It’s a tragedy that more readers aren’t aware of Glen Duncan, but his writing isn’t for the faint of heart. He’s the thinking man’s Chuck Palahniuk—idiosyncratic, explicit, twisted, capable of dark comedy flooded with irony, and gifted with serious literary chops. Duncan’s 2003 novel I Lucifer, where Satan is given a chance at redemption if he can behave for thirty days in a human body (he refuses to) is brilliant and laugh-out-loud funny at times. Duncan published seven novels from 1997-2009, that were in Duncan’s words, “overtly literary [and] had been read by virtually no one.” His agent told him he had no chance of finding a publisher for the eighth. So he tried his hand at genre fiction, specifically a book about a two-hundred-year-old werewolf, the last of his kind, being hunted.
The Last Werewolf’s protagonist Jake Marlowe is a Macallan-swilling, Camel-smoking, Kant-reading, prostitute-canoodling badass who has seen it all in his two centuries. But what could be so enticing about werewolves, beasts that traditionally are only affected by the curse once a month? Duncan alters the werewolf mythology, making the curse an every-day, ticking time bomb whose pain and influence gradually increases—the “wulf” expanding within Jake like a predator invading its prey—as the full moon nears. Though The Last Werewolf is a trilogy (the second and third are published), stick to reading just The Last Werewolf; it reads like a Scotch-soaked Western with a protagonist so compelling, you’ll shiver every time you hear a howl.
by Robin Sloan
Mr. Penumbra’s 24-Hour Bookstore is a 2012 novel about laid-off Silicon Valley techie Clay Jannon, who subsequently takes a night shift at the strangely alluring Mr. Penumbra’s 24-Hour Bookstore. After a few shifts, Clay notices that the customers don’t seem to be buying anything, and starts to starts to pay closer attention to their behavior. He suspects that the bookstore might be a front, and investigates the internal affairs of the wacky, vaguely Dumbledore-esque Mr. Penumbra.
You wouldn’t suspect a dusty, beaten-down bookstore to be the axis on which an adventure story spins, but Sloan manages to pull it off in his debut novel, which—in some ways—acts as an ode to old world knowledge, and a dissent against overreliance on technology. The finale is disappointing, given the pace at which the action unfolds, but it’s one heck of a ride. Oh, and the American (hardcover) version of the book glows in the dark.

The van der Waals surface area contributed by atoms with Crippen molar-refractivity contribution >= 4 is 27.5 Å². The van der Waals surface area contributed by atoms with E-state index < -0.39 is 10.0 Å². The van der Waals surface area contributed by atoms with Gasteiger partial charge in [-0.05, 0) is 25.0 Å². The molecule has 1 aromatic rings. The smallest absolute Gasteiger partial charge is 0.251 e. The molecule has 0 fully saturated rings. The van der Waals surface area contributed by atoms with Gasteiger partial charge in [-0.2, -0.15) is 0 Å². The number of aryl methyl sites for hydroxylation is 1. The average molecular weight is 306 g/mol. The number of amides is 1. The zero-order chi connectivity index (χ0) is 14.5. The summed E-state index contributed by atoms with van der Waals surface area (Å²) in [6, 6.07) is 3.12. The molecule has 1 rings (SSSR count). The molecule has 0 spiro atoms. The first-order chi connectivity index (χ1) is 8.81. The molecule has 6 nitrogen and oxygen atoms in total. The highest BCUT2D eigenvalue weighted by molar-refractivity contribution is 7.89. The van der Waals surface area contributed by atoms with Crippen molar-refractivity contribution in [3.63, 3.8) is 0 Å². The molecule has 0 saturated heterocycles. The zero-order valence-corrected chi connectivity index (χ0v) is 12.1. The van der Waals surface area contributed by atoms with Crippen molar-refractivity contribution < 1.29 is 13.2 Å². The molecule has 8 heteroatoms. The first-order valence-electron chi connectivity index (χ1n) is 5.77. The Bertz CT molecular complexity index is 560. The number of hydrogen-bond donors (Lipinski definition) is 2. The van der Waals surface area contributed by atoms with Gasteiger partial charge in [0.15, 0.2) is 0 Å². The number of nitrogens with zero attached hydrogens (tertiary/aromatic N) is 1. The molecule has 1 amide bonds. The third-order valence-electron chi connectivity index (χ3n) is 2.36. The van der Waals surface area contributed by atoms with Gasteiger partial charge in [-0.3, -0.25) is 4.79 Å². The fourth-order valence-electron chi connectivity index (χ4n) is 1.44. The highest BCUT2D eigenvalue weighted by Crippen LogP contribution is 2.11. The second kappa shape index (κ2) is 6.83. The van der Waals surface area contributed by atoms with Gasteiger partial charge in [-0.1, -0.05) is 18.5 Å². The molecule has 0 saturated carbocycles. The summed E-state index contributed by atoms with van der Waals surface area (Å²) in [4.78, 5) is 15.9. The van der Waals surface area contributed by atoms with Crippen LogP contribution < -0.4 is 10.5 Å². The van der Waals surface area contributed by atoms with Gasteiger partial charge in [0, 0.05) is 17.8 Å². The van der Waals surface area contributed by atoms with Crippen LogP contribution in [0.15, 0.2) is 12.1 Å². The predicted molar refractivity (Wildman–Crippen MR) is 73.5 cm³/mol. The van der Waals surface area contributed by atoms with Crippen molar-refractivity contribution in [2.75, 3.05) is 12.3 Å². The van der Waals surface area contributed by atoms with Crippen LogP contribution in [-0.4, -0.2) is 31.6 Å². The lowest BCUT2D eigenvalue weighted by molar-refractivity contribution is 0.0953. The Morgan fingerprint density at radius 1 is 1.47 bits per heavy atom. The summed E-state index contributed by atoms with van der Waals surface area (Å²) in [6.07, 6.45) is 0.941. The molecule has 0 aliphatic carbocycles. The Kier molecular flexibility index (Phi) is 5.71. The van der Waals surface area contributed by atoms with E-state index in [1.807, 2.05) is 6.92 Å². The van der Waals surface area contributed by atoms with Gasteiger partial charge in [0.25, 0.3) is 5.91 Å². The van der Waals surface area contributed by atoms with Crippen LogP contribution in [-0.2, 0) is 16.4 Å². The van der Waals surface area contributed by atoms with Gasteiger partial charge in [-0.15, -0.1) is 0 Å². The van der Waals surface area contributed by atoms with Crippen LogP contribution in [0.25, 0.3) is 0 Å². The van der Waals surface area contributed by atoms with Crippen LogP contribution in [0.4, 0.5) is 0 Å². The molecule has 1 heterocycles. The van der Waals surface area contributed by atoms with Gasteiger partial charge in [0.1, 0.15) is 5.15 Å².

by Hillary Jordan
In a future dystopian America, people no longer face lengthy imprisonments for their crimes. Instead, they face brief—but filmed and broadcasted—imprisonments in a Chrome ward, with one catch: their skin is genetically altered (in our protagonist Hannah’s case, for sixteen years) to fit their crime. After serving their time, they are released back into the world with their altered skin. Hilary Jordan's 2011 novel is a modern reimagining of Nathaniel Hawthorne's The Scarlet Letter. Even the protagonist's name--Hannah Payne--echoes Hawthorne's Hester Prynne. Jordan’s protagonist has committed murder and her skin has been turned red. We learn that Hannah had an abortion, but refuses to give up the name of the father, which adds time to her sentence as a Red.
If you remember The Scarlet Letter, you see where this is going. Nevertheless, Jordan makes the story frightening for a new generation. When She Woke is scary in its own right, but terrifying when we consider how easily Jordan’s fiction could become reality.
by Margaret Atwood
Margaret Atwood is a living legend and was awarded the 2012 Los Angeles Times Book Prize “Innovator’s Award” for her body of work. In 1985 she published the masterpiece of “speculative fiction” (as Atwood likes to call her work, in lieu of “science fiction”) The Handmaid’s Tale; she was awarded the 1987 Arthur C. Clarke Award as well as was named a Man Booker Prize Finalist for it. She won the Man Booker Prize in 2000 with her tour-de-force The Blind Assassin, which Time named as its best novel of the year and included in its All-Time 100 Novels list (best English-language novels published since 1923).
I find myself most drawn to Atwood’s 2005 novella The Penelopiad though, a modern retelling of the myth of Penelope and Odysseus. Atwood has said that when she read Homer’s The Odyssey, she was always intrigued more by Penelope and the twelve maids than the story itself—a story which, in the introduction of The Penelopiad, she says “doesn’t hold water: there are too many inconsistencies.” With The Penelopiad, Atwood gives voice to the underappreciated and overlooked Penelope, who was stricken with the legendarily beautiful Helen of Troy as a cousin, kept a kingdom in check while Odysseus travelled the world, raised a son on her own, and kept greedy suitors at bay. Thanks to the genius of Atwood, Penelope’s side of the story is finally heard. It’s a compelling and haunting read.